Even like the deed that’s done. On Tuesday last,
A falcon, tow’ring in her pride of place,
Was by a mousing owl hawked at and killed.
And Duncan’s horses–a thing most strange and certain–
Beauteous and swift, the minions of their race,
Turned wild in nature, broke their stalls, flung out,
Contending ‘gainst obedience, as they would
Make war with mankind
‘Tis said they eat each other.
They did so, to th’ amazement of mine eyes
That looked upon ‘t.”
–Macbeth Act II, Scene iv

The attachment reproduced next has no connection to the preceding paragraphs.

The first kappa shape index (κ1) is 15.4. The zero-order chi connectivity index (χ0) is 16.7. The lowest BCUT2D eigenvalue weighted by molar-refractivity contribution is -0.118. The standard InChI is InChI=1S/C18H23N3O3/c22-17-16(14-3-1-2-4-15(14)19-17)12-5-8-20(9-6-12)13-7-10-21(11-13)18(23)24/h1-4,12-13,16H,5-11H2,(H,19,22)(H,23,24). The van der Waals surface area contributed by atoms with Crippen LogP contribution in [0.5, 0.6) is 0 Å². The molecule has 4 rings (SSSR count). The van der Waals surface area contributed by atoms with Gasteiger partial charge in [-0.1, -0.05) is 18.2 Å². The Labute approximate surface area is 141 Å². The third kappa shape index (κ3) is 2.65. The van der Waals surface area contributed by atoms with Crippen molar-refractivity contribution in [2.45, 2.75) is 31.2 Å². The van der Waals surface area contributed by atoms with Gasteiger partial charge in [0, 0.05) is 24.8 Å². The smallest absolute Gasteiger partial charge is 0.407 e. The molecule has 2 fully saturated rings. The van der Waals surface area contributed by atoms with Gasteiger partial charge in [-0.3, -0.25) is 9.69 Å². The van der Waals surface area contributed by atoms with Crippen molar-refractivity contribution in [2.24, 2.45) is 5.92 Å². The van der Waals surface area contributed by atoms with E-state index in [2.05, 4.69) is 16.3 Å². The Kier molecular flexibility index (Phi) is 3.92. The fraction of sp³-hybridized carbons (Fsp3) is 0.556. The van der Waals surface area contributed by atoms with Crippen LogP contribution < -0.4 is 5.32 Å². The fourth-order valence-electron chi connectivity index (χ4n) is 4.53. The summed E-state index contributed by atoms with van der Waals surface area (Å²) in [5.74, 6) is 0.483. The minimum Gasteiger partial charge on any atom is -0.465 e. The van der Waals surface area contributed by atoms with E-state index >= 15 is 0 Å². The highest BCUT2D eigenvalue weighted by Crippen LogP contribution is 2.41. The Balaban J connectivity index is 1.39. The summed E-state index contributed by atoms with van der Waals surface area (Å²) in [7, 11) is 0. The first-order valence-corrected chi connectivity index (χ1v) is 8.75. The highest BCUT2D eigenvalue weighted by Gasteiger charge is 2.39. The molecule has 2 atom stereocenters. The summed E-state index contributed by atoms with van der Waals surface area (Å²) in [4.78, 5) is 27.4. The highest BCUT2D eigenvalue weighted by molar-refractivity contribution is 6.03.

Such is the response of nature to Macbeth’s sin against it in murdering his king. In Shakespeare, nature is often responding to man’s actions. In this case, killing a king who rules by divine right was such an unnatural action that nature responded with unnaturally powerful storms and a series of odd violent actions by non-human animals. This idea of the interconnectedness of nature with man’s actions permeates The Revenant, a Shakespearean revenge drama as bloody, obvious, and tense as Titus Andronicus. Continue reading